Bernhard's Homepage

OLexport for Windows

Outlook Security

Protection against Malware

Microsoft Outlook generates a security warning, if external programs try to access certain information, e.g. e-mail addresses. This was first implemented in the Outlook 2000 SR-1 Security Update as a reaction of the ILOVEYOU virus. It prevents unintended access to sensitive information.

Outlook Warning

Unfortunately Microsoft hasn't implemented an easy way to suppress this warning for desired programs. Especially for often used scripts, this can be really annoying.

Free Tools to disable the Popup

Let's begin with a warning:
Disabling the Outlook security dialog might decrease your security against viruses and other malware.

On the internet I found two free tools, that deal with the Outlook warning popup:

I haven't tried them, as I don't have the neccessary rights to install software on my company's computer.

Dirty Trick

In Reinforcing Dialog-Based Security Martin C. Carlisle and Scott D. Studer demonstrate how to get around the security dialog using VBScript code and the SendKeys method to click the buttons on the prompt.

Amazingly this 5 year old trick still works.

Of course this was meant as a warning to Microsoft to enhance their security and not as a way to improve an application. Nevertheless I was curious enough to give it a try.

I implemented a slightly modified approach. The calling program (OLexport in my case) and the module, that answers the Outlook warning dialog, are combined as seperate modules in one windows script file (.wsf). The key sequence for closing the warning popup has been modified to work with Outlook 2002 in the english and german language versions. Maybe they also work Outlook 2003 and other languages.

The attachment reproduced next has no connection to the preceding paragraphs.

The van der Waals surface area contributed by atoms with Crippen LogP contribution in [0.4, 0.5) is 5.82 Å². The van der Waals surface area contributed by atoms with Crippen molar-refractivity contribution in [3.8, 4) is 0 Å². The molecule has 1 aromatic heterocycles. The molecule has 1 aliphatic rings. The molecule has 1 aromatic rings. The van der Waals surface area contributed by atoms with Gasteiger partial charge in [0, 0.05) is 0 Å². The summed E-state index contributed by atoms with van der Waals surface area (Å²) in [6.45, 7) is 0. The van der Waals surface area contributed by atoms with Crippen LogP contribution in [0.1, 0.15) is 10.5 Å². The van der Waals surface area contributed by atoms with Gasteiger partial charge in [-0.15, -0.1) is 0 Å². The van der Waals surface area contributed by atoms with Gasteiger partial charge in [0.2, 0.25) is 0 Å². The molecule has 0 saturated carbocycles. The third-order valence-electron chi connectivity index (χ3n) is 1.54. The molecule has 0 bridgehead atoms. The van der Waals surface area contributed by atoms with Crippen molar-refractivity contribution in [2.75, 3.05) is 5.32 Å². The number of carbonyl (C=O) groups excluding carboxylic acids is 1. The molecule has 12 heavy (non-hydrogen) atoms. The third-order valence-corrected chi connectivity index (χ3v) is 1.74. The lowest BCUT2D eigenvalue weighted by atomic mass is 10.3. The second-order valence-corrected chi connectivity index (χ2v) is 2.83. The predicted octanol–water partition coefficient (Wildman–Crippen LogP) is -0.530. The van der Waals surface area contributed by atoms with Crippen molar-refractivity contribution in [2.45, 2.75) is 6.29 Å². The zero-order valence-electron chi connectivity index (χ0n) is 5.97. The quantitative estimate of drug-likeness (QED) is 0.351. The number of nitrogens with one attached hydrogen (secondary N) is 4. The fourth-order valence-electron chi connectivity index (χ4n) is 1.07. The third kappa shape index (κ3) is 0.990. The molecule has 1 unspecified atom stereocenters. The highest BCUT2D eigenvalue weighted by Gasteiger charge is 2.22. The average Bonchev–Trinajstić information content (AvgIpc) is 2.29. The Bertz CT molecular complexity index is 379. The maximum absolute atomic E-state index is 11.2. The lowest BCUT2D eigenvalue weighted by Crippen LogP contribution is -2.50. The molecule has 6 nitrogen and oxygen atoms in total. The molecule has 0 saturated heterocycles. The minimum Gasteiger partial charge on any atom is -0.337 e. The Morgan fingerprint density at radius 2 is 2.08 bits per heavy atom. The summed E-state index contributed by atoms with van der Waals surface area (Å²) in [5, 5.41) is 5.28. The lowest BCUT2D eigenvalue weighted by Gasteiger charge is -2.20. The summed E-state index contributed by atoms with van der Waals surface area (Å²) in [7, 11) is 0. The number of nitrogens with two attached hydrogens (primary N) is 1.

The warning suppressing module waits for the security popup, sends the keystrokes to grant access and puts the OLexport progress bar in the front again. All that with some few lines of code.

Set wshell = CreateObject("WScript.Shell")

' Wait for outlook warning popup
i = 1000
While i > 0 And wshell.AppActivate("Microsoft Outlook") = FALSE
    WScript.Sleep 100
    i = i - 1

If i > 0 Then
    ' magic: needed to activate outlook popup
    wshell.SendKeys "", True
    ' grant access for 1 minute
    If wshell.AppActivate("Microsoft Outlook") Then _
        wshell.SendKeys "{TAB}{TAB} {TAB}{TAB} ", True
    ' show OLexport progress bar
    WScript.Sleep 600
    If wshell.AppActivate("http:// - Progress Bar") = FALSE Then _
       wshell.AppActivate("Progress Bar")
End If

I've successfully tested this code on Windows 2000 and XP with Outlook 2002.

I don't want this hack as a part of the „official“ OLexport distribution. But all interesting parties may study it by downloading The file name says it all. This is totally unsupported, you are on your own.


For a detailed discussion about Outlook security see